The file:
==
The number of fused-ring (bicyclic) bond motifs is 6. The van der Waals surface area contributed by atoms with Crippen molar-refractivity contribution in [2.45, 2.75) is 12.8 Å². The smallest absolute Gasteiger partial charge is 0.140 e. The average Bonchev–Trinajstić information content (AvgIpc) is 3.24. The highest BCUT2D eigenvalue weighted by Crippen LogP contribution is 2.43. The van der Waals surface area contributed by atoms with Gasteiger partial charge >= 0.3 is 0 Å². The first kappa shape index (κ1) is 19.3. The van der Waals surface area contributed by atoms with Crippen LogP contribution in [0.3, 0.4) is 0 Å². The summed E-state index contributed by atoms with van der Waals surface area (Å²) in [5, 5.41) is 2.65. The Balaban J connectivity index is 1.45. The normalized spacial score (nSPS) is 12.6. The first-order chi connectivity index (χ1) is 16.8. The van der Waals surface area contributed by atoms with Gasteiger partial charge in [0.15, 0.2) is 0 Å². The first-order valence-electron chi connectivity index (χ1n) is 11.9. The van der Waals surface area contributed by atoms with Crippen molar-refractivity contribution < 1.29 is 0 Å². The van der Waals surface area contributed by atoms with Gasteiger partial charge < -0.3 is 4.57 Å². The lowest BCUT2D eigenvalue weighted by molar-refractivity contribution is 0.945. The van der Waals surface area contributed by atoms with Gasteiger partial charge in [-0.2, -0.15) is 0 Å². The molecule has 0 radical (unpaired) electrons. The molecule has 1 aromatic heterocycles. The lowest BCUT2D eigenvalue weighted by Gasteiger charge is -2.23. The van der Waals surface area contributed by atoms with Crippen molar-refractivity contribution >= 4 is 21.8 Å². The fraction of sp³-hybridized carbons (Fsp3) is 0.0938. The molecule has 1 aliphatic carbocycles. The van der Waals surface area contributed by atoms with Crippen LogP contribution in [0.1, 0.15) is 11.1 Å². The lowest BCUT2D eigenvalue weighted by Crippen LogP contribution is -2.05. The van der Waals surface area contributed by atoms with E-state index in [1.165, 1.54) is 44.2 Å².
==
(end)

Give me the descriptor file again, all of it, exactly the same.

The number of fused-ring (bicyclic) bond motifs is 6. The van der Waals surface area contributed by atoms with Crippen molar-refractivity contribution in [2.45, 2.75) is 12.8 Å². The smallest absolute Gasteiger partial charge is 0.140 e. The average Bonchev–Trinajstić information content (AvgIpc) is 3.24. The highest BCUT2D eigenvalue weighted by Crippen LogP contribution is 2.43. The van der Waals surface area contributed by atoms with Gasteiger partial charge >= 0.3 is 0 Å². The first kappa shape index (κ1) is 19.3. The van der Waals surface area contributed by atoms with Crippen LogP contribution in [0.3, 0.4) is 0 Å². The summed E-state index contributed by atoms with van der Waals surface area (Å²) in [5, 5.41) is 2.65. The Balaban J connectivity index is 1.45. The normalized spacial score (nSPS) is 12.6. The first-order chi connectivity index (χ1) is 16.8. The van der Waals surface area contributed by atoms with Gasteiger partial charge in [0.15, 0.2) is 0 Å². The first-order valence-electron chi connectivity index (χ1n) is 11.9. The van der Waals surface area contributed by atoms with Crippen molar-refractivity contribution < 1.29 is 0 Å². The van der Waals surface area contributed by atoms with Gasteiger partial charge < -0.3 is 4.57 Å². The lowest BCUT2D eigenvalue weighted by molar-refractivity contribution is 0.945. The van der Waals surface area contributed by atoms with Gasteiger partial charge in [-0.2, -0.15) is 0 Å². The molecule has 0 radical (unpaired) electrons. The molecule has 1 aromatic heterocycles. The lowest BCUT2D eigenvalue weighted by Gasteiger charge is -2.23. The van der Waals surface area contributed by atoms with Crippen molar-refractivity contribution >= 4 is 21.8 Å². The fraction of sp³-hybridized carbons (Fsp3) is 0.0938. The molecule has 1 aliphatic carbocycles. The van der Waals surface area contributed by atoms with Crippen LogP contribution in [0.1, 0.15) is 11.1 Å². The lowest BCUT2D eigenvalue weighted by Crippen LogP contribution is -2.05. The van der Waals surface area contributed by atoms with E-state index in [1.165, 1.54) is 44.2 Å².